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Geopolitics

Exposing The Brutal Truths Of Gaddafi's "Viagra Totalitarianism"

A French war correspondent's new book recounts the horrors of the Libyan dictator's rape and torture of women, which was yet another way to subjugate the population.

Gaddafi with his Amazonian Guard
Gaddafi with his Amazonian Guard
Sascha Lehnartz

On an April day in 2004, 15-year-old Soraya’s life turned into a living hell. The Libyan girl remembers thinking that morning that it was going to be a special day. "Our leader is doing us the great honor of paying us a visit tomorrow," the principal at her high school in Sirte had said the day before, telling everybody to take extra care with their appearance so that they made a good impression.

Pretty Soraya had been selected to present Muammar al-Gaddafi a bouquet of flowers. When she gave him the flowers, the “revolutionary leader” laid his hand on the girl’s head and stroked her hair.

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Ideas

García Márquez And Truth: How Journalism Fed The Novelist's Fantasy

In his early journalistic writings, the Colombian novelist Gabriel García Márquez showed he had an eye for factual details, in which he found the absurdity and 'magic' that would in time be the stuff and style of his fiction.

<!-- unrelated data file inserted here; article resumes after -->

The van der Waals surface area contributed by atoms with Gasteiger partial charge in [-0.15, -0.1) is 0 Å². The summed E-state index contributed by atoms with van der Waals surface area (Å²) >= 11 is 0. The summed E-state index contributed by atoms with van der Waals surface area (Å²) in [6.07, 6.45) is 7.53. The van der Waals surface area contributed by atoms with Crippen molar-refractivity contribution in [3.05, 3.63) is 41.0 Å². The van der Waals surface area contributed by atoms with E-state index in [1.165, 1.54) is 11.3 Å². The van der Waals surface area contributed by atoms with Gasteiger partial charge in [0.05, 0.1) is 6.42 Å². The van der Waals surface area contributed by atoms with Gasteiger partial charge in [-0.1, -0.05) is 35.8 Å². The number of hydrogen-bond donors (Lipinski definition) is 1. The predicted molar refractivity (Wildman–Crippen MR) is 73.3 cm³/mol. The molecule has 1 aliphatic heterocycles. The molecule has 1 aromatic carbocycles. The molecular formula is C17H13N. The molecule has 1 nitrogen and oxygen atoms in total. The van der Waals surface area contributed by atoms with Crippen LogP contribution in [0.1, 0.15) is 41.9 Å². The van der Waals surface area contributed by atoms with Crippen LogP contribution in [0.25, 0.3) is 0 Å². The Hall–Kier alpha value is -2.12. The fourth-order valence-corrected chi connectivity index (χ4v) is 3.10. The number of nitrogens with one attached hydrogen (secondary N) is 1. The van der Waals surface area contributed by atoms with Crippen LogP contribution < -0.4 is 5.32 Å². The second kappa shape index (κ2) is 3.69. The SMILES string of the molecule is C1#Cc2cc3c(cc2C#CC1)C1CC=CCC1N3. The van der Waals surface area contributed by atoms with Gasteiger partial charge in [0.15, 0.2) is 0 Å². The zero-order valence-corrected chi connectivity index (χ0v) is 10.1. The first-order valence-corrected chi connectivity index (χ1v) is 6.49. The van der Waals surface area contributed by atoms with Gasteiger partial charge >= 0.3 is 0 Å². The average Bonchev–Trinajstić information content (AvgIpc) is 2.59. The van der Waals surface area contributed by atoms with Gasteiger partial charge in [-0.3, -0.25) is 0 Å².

Colombian novelist Gabriel Garcia Marquez reads his book

J. D. Torres Duarte

BOGOTÁ — In short stories written in the 1940s and early 50s and later compiled in Eyes of a Blue Dog, the late Gabriel García Márquez, Colombia's Nobel Prize-winning novelist, shows he is as yet a young writer, with a style and subjects that can be atypical.

Stylistically, García Márquez came into his own in the celebrated One Hundred Years of Solitude. Until then both his style and substance took an erratic course: touching the brevity of film scripts in Nobody Writes to the Colonel, technical experimentation in Leaf Storm, the anecdotal short novel in In Evil Hour or exploring politics in Big Mama's Funeral. Throughout, the skills he displayed were rather of a precocious juggler.

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